Millions of people use vehicles daily in the United States to commute. Unfortunately, this means accidents can happen anytime and anywhere, even if a driver is careful. According to studies, rear-end collisions account for 29% of all vehicle crashes in the US, making them the most common type of collisions.
In rear-end accidents, most people automatically assume that the driver in the rear car (the second car) is liable. However, this isn’t always the case. Determining who’s liable in a rear-end collision requires careful examination and consideration to identify the driver at fault.
So, who is liable in a rear-end collision?
1. When the rear driver is negligent
In most cases, the rear driver is held responsible for causing a collision, especially if they were engaging in negligent acts. These include:
1. Distracted driving – This involves driving while engaging in other activities such as texting that take your attention away from the road.
2. Aggressive driving – This involves using your vehicle in a deliberate manner that endangers other drivers or property, e.g., running a stop sign.
3. Drunk driving – This is the act of driving under the influence, and it increases the risk of a collision.
4. Drowsy driving – This involves driving when you’re sleep-deprived, fatigued, or on medications that cause drowsiness.
5. Following too close – This prevents you from seeing any hazards that may occur and doesn’t give you enough time to react.
If you have been involved in a rear-end accident and the rear driver is at fault, you can seek to recover compensation from their insurance company. An auto accident lawyer can help you determine fault to ensure you receive the compensation you deserve.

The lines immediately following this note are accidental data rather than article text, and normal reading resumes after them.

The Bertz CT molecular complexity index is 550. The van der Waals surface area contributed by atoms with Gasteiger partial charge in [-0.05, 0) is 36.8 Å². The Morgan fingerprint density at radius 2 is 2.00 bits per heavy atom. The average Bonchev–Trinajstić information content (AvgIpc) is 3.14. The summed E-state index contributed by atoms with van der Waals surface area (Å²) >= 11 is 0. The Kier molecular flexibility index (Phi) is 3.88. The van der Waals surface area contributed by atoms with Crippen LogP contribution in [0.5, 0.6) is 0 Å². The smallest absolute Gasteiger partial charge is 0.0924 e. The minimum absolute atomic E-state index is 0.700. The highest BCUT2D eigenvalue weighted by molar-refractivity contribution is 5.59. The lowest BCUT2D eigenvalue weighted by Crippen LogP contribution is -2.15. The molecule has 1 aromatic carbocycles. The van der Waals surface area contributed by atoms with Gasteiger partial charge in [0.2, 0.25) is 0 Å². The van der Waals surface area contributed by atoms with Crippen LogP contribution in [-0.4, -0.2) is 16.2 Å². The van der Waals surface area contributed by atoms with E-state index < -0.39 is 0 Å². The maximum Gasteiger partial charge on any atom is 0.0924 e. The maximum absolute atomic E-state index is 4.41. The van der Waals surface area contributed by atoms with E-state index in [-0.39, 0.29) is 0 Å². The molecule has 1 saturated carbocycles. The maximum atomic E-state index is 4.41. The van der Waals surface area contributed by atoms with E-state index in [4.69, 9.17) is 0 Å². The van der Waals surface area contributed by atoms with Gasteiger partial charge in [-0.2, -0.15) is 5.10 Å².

2. When the front driver is negligent
Although rare, some rear-end collisions are caused by the front driver. For instance, a front-driver can be distracted by a mobile phone or pedestrian, forcing them to brake abruptly to avoid colliding into other cars. This causes the car behind them to collide with their rear-end.
A front driver may also be liable when they make unnecessary lane changes, improperly merge, or cut off other vehicles. Similarly, some front cars don’t have functioning taillights, making it hard for rear drivers to see the car during a storm or at night. This increases the likelihood of a rear-end accident.
3. When third parties are negligent
A third party may be liable for a rear-end collision in the following instances:
• Pedestrians that step into traffic abruptly
• Manufacturers of defective parts that cause tires to blow out or brakes to fail
• Other car accidents blocking the road
• Government or city agencies that fail to repair roads
Why it’s essential to determine who is liable in a rear-end collision
Determining liability in a rear-end accident case is crucial as it validates your claim so that you can recover the percentage of liability that the jury assigns the at-fault driver. In auto accidents, fault is determined by negligence.
Therefore, you need to show the defendant was negligent in your claim. That’s where auto accident lawyers come in. They have the knowledge and resources required to conduct in-depth investigations to identify the driver at fault.
At Guy Levy Law, our experienced lawyers can help you determine who is liable for your rear-end accident. We are passionate, aggressive, and capable of pursuing full and fair compensation for your injuries.
We understand the process of filing a lawsuit can be tedious and challenging, and we work with your every step of the way so that you can focus on your recovery.
Contact us today to schedule your free consultation.